3. Without concentration. You can correctly use your white cane even with distractions around that break your concentration. Your cane can protect you and guide you in most situations. However, you still haven’t reached complete proficiency in using your cane.
  4. Proficiency. Once you’ve reached this stage, you always use your cane correctly. You can detect all obstacles in your path using the right techniques without thinking about them. At this point, you can safely rely on your white cane to guide you on your way.

The first step in using a white cane is to hold it correctly. Hold it in your dominant hand with your hand centered in front of your body. Your index finger should point down the shaft of the cane and your thumb and other fingers should wrap around it. You can think of this technique as shaking hands with your cane. This is the beginning of the arcing technique, sometimes called the foot cane technique, which is used in most daily situations.

Once, you’ve got the right grip, you can begin to move your cane. When using your cane, your arm should remain still. All movement should come from your fingers and wrist. Keeping your arm close to your waist can help prevent it from becoming tired. Make sure that your elbow is bent comfortably. Beginning moving your cane in a sweeping or arcing motion that’s about the same width as your shoulders or an inch wider than your body.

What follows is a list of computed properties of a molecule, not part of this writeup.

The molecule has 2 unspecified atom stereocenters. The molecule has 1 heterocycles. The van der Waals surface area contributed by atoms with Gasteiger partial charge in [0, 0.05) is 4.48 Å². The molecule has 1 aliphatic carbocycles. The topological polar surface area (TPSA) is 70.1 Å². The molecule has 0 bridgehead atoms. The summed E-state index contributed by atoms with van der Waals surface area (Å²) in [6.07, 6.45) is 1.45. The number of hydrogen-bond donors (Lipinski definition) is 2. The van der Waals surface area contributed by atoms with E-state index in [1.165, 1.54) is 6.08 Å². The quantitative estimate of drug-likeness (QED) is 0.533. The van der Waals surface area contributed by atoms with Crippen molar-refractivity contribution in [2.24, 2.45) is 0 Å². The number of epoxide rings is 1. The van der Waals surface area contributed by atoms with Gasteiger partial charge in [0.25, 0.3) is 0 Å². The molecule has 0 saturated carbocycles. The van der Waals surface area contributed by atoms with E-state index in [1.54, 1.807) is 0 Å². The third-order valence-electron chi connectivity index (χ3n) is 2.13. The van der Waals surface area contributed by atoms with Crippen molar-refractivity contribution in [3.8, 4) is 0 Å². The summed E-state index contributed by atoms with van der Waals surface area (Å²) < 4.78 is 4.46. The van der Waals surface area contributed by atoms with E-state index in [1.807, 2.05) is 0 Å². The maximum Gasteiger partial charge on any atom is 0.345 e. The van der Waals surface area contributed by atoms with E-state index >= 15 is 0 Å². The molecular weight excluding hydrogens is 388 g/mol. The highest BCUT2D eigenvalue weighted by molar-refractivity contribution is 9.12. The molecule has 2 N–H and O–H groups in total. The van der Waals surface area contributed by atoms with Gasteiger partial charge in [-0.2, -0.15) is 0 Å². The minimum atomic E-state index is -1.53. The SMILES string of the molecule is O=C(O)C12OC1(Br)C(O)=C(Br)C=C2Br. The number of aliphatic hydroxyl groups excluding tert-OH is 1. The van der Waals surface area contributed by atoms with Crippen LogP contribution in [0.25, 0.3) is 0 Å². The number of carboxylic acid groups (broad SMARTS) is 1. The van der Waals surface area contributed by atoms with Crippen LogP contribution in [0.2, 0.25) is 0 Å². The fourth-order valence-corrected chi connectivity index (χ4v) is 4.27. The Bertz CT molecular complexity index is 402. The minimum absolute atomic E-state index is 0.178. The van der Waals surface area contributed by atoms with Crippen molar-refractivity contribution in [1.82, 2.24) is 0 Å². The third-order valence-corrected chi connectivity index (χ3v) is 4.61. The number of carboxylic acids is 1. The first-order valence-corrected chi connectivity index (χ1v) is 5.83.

The constant contact technique is letting the tip of your cane constantly slide across the ground. You can also try the touch technique, which is tapping the tip of your cane with each arc. If you’re using this technique, you should never lift the tip of your cane more than an inch off of the ground.

Next, make sure that you’re moving your cane in rhythm with your feet. If your right foot is forward, then the tip of your cane should be touching the ground on the left side of your body. If you’re tapping your cane, there should be one tap with each step. Alternating the cane with your feet gives you a two-step alert to objects in your path.

It’s important to keep a light touch. The lighter that you touch something with the tip of your cane, the more information you’ll be able to get from it. You’ll be able to notice not only things in your path but things like changes in terrain or cracks in the sidewalk. The goal is for your cane to become your eyes and gather information about the world around you.

Show Sources

American Printing House for the Blind: “How Do I Learn to Use a Cane?” “What Type of Cane Should I Use? The Different Types of Canes.”
The Lighthouse for the Blind, Inc.: “Everything You Need to Know About White Canes.”
National Federation of the Blind: “Common Questions about Canes and Cane Travel.”
Outlook Enrichment: “So you are ready to start using a white cane?”
Sight Scotland: “Types of mobility canes for vision impairment.”
Vision Australia: “White cane beginners guide,” “White canes: What you need to know.”
Wisconsin Department of Health Services: “OBVI: Why Would Someone Need  a White Cane?”